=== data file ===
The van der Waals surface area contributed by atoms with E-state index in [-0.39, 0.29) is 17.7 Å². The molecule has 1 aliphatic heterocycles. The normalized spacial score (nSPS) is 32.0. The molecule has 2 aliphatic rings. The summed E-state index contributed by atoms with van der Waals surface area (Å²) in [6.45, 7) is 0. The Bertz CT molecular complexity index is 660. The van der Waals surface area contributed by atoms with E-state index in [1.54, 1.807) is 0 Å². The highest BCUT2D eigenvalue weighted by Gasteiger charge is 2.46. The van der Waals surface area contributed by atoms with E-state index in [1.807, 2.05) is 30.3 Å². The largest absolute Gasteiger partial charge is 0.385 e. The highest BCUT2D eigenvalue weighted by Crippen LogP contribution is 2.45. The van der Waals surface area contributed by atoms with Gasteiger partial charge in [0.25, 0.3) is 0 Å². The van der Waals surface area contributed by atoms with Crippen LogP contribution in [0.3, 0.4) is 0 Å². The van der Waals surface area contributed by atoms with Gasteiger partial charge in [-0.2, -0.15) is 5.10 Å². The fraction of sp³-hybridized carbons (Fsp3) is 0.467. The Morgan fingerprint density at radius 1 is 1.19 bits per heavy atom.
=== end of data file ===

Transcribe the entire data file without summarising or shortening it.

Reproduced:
The van der Waals surface area contributed by atoms with E-state index in [-0.39, 0.29) is 17.7 Å². The molecule has 1 aliphatic heterocycles. The normalized spacial score (nSPS) is 32.0. The molecule has 2 aliphatic rings. The summed E-state index contributed by atoms with van der Waals surface area (Å²) in [6.45, 7) is 0. The Bertz CT molecular complexity index is 660. The van der Waals surface area contributed by atoms with E-state index in [1.54, 1.807) is 0 Å². The highest BCUT2D eigenvalue weighted by Gasteiger charge is 2.46. The van der Waals surface area contributed by atoms with E-state index in [1.807, 2.05) is 30.3 Å². The largest absolute Gasteiger partial charge is 0.385 e. The highest BCUT2D eigenvalue weighted by Crippen LogP contribution is 2.45. The van der Waals surface area contributed by atoms with Gasteiger partial charge in [0.25, 0.3) is 0 Å². The van der Waals surface area contributed by atoms with Crippen LogP contribution in [0.3, 0.4) is 0 Å². The van der Waals surface area contributed by atoms with Gasteiger partial charge in [-0.2, -0.15) is 5.10 Å². The fraction of sp³-hybridized carbons (Fsp3) is 0.467. The Morgan fingerprint density at radius 1 is 1.19 bits per heavy atom.